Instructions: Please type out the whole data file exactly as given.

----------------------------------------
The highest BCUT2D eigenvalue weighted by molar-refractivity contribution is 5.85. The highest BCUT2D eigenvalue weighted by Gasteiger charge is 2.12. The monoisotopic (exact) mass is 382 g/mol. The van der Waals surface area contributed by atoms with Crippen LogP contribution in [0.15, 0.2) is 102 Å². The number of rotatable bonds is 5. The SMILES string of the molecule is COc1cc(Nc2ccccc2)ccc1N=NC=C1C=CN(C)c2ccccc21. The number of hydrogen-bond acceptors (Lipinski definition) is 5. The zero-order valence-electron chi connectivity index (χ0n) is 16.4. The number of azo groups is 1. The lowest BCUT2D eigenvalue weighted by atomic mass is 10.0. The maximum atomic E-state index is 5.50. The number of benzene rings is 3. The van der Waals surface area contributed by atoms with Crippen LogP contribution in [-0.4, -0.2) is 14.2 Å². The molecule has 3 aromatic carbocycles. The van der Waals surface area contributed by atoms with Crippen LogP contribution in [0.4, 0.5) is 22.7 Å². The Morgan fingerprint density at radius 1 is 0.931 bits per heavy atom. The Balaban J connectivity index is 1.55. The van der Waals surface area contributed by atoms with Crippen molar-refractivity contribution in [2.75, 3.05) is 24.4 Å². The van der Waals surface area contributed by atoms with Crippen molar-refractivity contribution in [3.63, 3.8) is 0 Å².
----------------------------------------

The highest BCUT2D eigenvalue weighted by molar-refractivity contribution is 5.85. The highest BCUT2D eigenvalue weighted by Gasteiger charge is 2.12. The monoisotopic (exact) mass is 382 g/mol. The van der Waals surface area contributed by atoms with Crippen LogP contribution in [0.15, 0.2) is 102 Å². The number of rotatable bonds is 5. The SMILES string of the molecule is COc1cc(Nc2ccccc2)ccc1N=NC=C1C=CN(C)c2ccccc21. The number of hydrogen-bond acceptors (Lipinski definition) is 5. The zero-order valence-electron chi connectivity index (χ0n) is 16.4. The number of azo groups is 1. The lowest BCUT2D eigenvalue weighted by atomic mass is 10.0. The maximum atomic E-state index is 5.50. The number of benzene rings is 3. The van der Waals surface area contributed by atoms with Crippen LogP contribution in [-0.4, -0.2) is 14.2 Å². The molecule has 3 aromatic carbocycles. The van der Waals surface area contributed by atoms with Crippen LogP contribution in [0.4, 0.5) is 22.7 Å². The Morgan fingerprint density at radius 1 is 0.931 bits per heavy atom. The Balaban J connectivity index is 1.55. The van der Waals surface area contributed by atoms with Crippen molar-refractivity contribution in [2.75, 3.05) is 24.4 Å². The van der Waals surface area contributed by atoms with Crippen molar-refractivity contribution in [3.63, 3.8) is 0 Å².